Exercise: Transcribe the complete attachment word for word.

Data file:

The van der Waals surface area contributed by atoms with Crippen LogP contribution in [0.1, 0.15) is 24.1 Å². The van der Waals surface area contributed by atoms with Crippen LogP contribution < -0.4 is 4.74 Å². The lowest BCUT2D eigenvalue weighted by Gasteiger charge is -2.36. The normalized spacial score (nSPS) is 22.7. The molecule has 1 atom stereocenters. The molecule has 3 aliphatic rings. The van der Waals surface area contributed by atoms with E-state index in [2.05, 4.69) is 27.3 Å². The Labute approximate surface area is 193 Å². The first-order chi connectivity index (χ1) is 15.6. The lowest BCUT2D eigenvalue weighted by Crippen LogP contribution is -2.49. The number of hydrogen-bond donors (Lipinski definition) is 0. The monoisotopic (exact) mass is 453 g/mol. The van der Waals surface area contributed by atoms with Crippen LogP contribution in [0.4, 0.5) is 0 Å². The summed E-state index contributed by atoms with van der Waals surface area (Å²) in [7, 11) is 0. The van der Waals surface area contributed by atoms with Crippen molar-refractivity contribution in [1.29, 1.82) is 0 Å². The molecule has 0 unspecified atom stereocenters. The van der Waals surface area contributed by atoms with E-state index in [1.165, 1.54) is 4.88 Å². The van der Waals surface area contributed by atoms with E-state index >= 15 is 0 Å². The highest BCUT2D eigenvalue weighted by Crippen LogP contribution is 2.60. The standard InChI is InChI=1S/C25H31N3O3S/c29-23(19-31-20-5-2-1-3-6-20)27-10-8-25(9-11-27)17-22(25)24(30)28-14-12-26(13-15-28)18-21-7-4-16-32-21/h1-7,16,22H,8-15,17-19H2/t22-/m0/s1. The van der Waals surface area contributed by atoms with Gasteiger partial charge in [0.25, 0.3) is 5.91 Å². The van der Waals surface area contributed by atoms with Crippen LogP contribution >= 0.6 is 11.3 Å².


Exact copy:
The van der Waals surface area contributed by atoms with Crippen LogP contribution in [0.1, 0.15) is 24.1 Å². The van der Waals surface area contributed by atoms with Crippen LogP contribution < -0.4 is 4.74 Å². The lowest BCUT2D eigenvalue weighted by Gasteiger charge is -2.36. The normalized spacial score (nSPS) is 22.7. The molecule has 1 atom stereocenters. The molecule has 3 aliphatic rings. The van der Waals surface area contributed by atoms with E-state index in [2.05, 4.69) is 27.3 Å². The Labute approximate surface area is 193 Å². The first-order chi connectivity index (χ1) is 15.6. The lowest BCUT2D eigenvalue weighted by Crippen LogP contribution is -2.49. The number of hydrogen-bond donors (Lipinski definition) is 0. The monoisotopic (exact) mass is 453 g/mol. The van der Waals surface area contributed by atoms with Crippen LogP contribution in [0.4, 0.5) is 0 Å². The summed E-state index contributed by atoms with van der Waals surface area (Å²) in [7, 11) is 0. The van der Waals surface area contributed by atoms with Crippen molar-refractivity contribution in [1.29, 1.82) is 0 Å². The molecule has 0 unspecified atom stereocenters. The van der Waals surface area contributed by atoms with E-state index in [1.165, 1.54) is 4.88 Å². The van der Waals surface area contributed by atoms with E-state index >= 15 is 0 Å². The highest BCUT2D eigenvalue weighted by Crippen LogP contribution is 2.60. The standard InChI is InChI=1S/C25H31N3O3S/c29-23(19-31-20-5-2-1-3-6-20)27-10-8-25(9-11-27)17-22(25)24(30)28-14-12-26(13-15-28)18-21-7-4-16-32-21/h1-7,16,22H,8-15,17-19H2/t22-/m0/s1. The van der Waals surface area contributed by atoms with Gasteiger partial charge in [0.25, 0.3) is 5.91 Å². The van der Waals surface area contributed by atoms with Crippen LogP contribution >= 0.6 is 11.3 Å².